Sen no Rikyū (千利休, Sen no Rikyū? 1522 - April 21, 1591, also known as Sen Rikyū) is considered the historical figure with the most profound influence on the Japanese tea ceremony, particularly the tradition of wabi-cha. Rikyū is known by many names; for convenience this article will refer to him as Rikyū throughout.
According to Okakura Kakuzo in The Book of Tea, his last act was to hold an exquisite tea ceremony. After serving all his guests, he presented each piece of the tea-equipage for their inspection, along with an exquisite kakemono, which Okakura described as "a wonderful writing by an ancient monk dealing with the evanescence of all things." Rikyū presented each of his guests with a piece of the equipment as a souvenir, with the exception of the bowl, which he shattered, uttering "Never again shall this cup, polluted by the lips of misfortune, be used by man." As the guests departed, one remained to serve as witness to Rikyū's death. Rikyū's last words, which he wrote down as a death poem, were in verse, addressed to the dagger with which he took his own life:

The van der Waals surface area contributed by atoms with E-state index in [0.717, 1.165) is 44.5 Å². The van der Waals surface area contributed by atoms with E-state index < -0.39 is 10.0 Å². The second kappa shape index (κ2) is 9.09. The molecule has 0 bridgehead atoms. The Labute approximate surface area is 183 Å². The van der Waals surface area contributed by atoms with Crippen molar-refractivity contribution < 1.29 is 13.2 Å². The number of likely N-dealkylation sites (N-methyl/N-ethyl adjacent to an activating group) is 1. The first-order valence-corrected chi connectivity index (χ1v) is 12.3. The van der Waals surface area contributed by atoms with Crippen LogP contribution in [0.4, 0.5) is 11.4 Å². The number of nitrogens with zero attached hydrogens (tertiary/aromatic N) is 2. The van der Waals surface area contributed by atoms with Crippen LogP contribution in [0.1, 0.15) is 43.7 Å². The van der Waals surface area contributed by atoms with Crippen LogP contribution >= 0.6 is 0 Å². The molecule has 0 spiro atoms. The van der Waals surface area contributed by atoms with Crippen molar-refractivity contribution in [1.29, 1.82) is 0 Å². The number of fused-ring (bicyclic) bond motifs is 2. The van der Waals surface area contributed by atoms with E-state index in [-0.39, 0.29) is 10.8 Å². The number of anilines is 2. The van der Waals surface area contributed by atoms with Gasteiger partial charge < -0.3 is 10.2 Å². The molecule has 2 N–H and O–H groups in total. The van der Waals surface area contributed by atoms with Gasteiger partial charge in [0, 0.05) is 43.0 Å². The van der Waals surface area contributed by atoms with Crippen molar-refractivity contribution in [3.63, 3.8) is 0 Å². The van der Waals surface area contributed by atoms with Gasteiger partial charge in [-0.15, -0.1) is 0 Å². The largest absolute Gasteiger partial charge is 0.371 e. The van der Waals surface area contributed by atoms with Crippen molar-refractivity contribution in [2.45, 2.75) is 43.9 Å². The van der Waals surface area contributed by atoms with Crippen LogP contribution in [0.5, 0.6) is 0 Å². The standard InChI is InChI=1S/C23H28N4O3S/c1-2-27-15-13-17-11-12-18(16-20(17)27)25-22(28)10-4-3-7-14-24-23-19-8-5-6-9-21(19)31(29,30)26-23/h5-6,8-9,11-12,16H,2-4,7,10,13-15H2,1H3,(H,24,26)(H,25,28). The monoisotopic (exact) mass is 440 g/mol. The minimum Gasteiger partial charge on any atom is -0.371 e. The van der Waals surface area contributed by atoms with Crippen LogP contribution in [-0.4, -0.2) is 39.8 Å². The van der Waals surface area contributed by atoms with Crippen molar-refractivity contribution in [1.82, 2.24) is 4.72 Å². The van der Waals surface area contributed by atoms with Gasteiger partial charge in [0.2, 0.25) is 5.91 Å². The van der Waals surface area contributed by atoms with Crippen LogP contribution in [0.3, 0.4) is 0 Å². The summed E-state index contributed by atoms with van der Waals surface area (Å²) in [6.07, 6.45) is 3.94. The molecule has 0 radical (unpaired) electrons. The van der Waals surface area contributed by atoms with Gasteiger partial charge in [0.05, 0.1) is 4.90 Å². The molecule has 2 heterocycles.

- Welcome to thee,
- O sword of eternity!
- Through Buddha
- And through Daruma alike
- Thou hast cleft thy way. 
人生七十 力囲希咄 吾這寶剣 祖佛共殺 堤る我得具足の一太刀 今此時ぞ天に抛